Why Your Therapists Aren’t Your Enemy

Why Your Therapists Aren’t Your Enemy

We often want to blame others for the bad things that happen in our lives. For addicts, they often learn to think their therapist is their enemy and working against them. The truth is therapists are there to help an addict in any way they can to overcome their addiction. Although the situation is not ideal, the therapist will use the resources they have available to them to help in any way possible.

Why You Shouldn’t View Your Therapist as Your Enemy

Although seeking treatment for an addiction is not an ideal situation, it is a choice an addict can make which will greatly improve his life far beyond what he will expect. Therapists help with this process and included in the following are some reasons addicts should not view their therapist as the enemy:

  • They are there to help you
  • They have no hidden agenda
  • They are not the reason you’re there to see them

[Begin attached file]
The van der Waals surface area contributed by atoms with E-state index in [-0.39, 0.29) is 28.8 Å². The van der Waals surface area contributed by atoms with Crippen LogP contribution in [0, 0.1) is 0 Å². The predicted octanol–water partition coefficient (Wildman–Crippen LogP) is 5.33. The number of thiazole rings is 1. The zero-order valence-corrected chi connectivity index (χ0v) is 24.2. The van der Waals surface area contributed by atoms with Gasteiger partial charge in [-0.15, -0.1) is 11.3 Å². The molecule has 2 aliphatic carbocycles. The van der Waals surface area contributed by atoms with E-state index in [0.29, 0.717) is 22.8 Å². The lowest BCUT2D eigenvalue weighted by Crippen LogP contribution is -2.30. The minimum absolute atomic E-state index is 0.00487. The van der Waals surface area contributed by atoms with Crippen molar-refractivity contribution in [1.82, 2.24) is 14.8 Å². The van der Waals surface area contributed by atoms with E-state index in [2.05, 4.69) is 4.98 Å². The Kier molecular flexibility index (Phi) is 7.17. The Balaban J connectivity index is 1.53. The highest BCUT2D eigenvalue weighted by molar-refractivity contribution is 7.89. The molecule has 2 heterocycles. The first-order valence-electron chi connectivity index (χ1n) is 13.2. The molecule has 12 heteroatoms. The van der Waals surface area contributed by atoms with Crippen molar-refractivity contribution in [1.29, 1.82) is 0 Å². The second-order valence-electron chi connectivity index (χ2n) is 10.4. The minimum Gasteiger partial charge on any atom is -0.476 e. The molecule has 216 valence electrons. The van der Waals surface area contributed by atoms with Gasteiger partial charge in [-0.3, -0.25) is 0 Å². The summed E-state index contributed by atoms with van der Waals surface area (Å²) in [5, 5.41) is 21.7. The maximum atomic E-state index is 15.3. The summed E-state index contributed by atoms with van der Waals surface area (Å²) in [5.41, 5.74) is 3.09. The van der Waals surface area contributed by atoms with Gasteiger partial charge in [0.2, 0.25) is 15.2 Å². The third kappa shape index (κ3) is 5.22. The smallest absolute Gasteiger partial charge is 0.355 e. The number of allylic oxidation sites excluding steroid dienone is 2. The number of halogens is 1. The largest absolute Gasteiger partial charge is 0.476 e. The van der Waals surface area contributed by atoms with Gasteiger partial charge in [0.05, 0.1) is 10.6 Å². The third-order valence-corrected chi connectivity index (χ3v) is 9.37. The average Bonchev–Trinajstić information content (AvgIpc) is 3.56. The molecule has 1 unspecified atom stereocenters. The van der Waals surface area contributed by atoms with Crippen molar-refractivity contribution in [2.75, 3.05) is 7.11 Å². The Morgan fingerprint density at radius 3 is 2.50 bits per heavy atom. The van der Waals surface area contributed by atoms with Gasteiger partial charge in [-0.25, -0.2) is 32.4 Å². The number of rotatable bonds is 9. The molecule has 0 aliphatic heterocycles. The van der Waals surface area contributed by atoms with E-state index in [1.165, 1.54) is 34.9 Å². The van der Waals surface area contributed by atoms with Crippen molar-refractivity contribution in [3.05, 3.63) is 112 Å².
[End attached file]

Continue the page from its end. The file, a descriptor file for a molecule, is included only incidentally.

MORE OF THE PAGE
It is important to understand that the therapist’s role is to help you overcome and understand your addiction. It is also likely the therapist will uncover the truth behind the addiction as well as tell the addict things he does not want to hear, even though he knows the truth. Therapists have no hidden agendas and are there to help an addict, without expecting anything in return. This type of relationship may be difficult for some whom have only experienced conditional relationships. Ultimately, the therapist is not the reason you are there to see them. In fact, the reason you are there is to solve the troubles they are raising.

How Can This View Affect Treatment

When we see our doctors, co-workers or even therapists as enemies it can affect the choices we make or the information we absorb from the environment in which we are around them in. Included in the following are some examples of how a negative view can affect one’s treatment:

  • Negativity toward treatment
  • Ignore the therapists suggestions
  • Drop out of treatment

Believing your therapist is your enemy will make you start to look at treatment negatively. This can not only jeopardize the therapist’s approach to treatment but can ultimately cause the addict to ignore the suggestions necessary for his recovery. Eventually, with a continuous negative outlook on treatment, the addict will more than likely drop out of treatment and continue to spiral out of control.

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